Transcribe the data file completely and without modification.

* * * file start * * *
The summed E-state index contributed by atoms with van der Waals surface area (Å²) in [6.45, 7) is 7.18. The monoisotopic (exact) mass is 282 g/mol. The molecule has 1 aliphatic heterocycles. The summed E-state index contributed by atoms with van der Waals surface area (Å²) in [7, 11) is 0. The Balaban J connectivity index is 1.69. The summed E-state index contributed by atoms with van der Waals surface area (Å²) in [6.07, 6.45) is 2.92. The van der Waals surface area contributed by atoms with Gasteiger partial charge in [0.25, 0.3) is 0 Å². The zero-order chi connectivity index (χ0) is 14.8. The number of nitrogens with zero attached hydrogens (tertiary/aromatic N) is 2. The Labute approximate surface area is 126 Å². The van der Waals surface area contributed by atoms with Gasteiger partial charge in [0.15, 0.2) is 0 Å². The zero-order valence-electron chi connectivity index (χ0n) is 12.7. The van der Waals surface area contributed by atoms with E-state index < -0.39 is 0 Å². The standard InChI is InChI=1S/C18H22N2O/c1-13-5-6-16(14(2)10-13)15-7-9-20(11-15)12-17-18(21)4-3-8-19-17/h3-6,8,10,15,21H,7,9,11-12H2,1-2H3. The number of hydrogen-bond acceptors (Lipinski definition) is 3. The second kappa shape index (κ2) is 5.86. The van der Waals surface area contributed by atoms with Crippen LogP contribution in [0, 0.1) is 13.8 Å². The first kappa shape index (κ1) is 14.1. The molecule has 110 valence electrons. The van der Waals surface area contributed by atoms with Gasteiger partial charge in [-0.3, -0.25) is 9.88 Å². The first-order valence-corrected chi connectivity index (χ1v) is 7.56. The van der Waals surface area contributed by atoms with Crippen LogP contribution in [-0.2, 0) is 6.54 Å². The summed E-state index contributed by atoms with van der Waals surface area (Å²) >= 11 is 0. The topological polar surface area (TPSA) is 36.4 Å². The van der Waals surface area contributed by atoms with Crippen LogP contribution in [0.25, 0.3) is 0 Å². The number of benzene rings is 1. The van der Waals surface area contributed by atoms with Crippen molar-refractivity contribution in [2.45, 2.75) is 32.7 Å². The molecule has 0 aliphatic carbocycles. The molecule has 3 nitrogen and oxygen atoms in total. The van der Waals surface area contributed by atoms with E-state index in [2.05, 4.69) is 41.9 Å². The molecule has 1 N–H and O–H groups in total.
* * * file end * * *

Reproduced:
The summed E-state index contributed by atoms with van der Waals surface area (Å²) in [6.45, 7) is 7.18. The monoisotopic (exact) mass is 282 g/mol. The molecule has 1 aliphatic heterocycles. The summed E-state index contributed by atoms with van der Waals surface area (Å²) in [7, 11) is 0. The Balaban J connectivity index is 1.69. The summed E-state index contributed by atoms with van der Waals surface area (Å²) in [6.07, 6.45) is 2.92. The van der Waals surface area contributed by atoms with Gasteiger partial charge in [0.25, 0.3) is 0 Å². The zero-order chi connectivity index (χ0) is 14.8. The number of nitrogens with zero attached hydrogens (tertiary/aromatic N) is 2. The Labute approximate surface area is 126 Å². The van der Waals surface area contributed by atoms with Gasteiger partial charge in [0.15, 0.2) is 0 Å². The zero-order valence-electron chi connectivity index (χ0n) is 12.7. The van der Waals surface area contributed by atoms with E-state index < -0.39 is 0 Å². The standard InChI is InChI=1S/C18H22N2O/c1-13-5-6-16(14(2)10-13)15-7-9-20(11-15)12-17-18(21)4-3-8-19-17/h3-6,8,10,15,21H,7,9,11-12H2,1-2H3. The number of hydrogen-bond acceptors (Lipinski definition) is 3. The second kappa shape index (κ2) is 5.86. The van der Waals surface area contributed by atoms with Crippen LogP contribution in [0, 0.1) is 13.8 Å². The first kappa shape index (κ1) is 14.1. The molecule has 110 valence electrons. The van der Waals surface area contributed by atoms with Gasteiger partial charge in [-0.3, -0.25) is 9.88 Å². The first-order valence-corrected chi connectivity index (χ1v) is 7.56. The van der Waals surface area contributed by atoms with Crippen LogP contribution in [-0.2, 0) is 6.54 Å². The summed E-state index contributed by atoms with van der Waals surface area (Å²) >= 11 is 0. The topological polar surface area (TPSA) is 36.4 Å². The van der Waals surface area contributed by atoms with Crippen LogP contribution in [0.25, 0.3) is 0 Å². The number of benzene rings is 1. The van der Waals surface area contributed by atoms with Crippen molar-refractivity contribution in [2.45, 2.75) is 32.7 Å². The molecule has 0 aliphatic carbocycles. The molecule has 3 nitrogen and oxygen atoms in total. The van der Waals surface area contributed by atoms with E-state index in [2.05, 4.69) is 41.9 Å². The molecule has 1 N–H and O–H groups in total.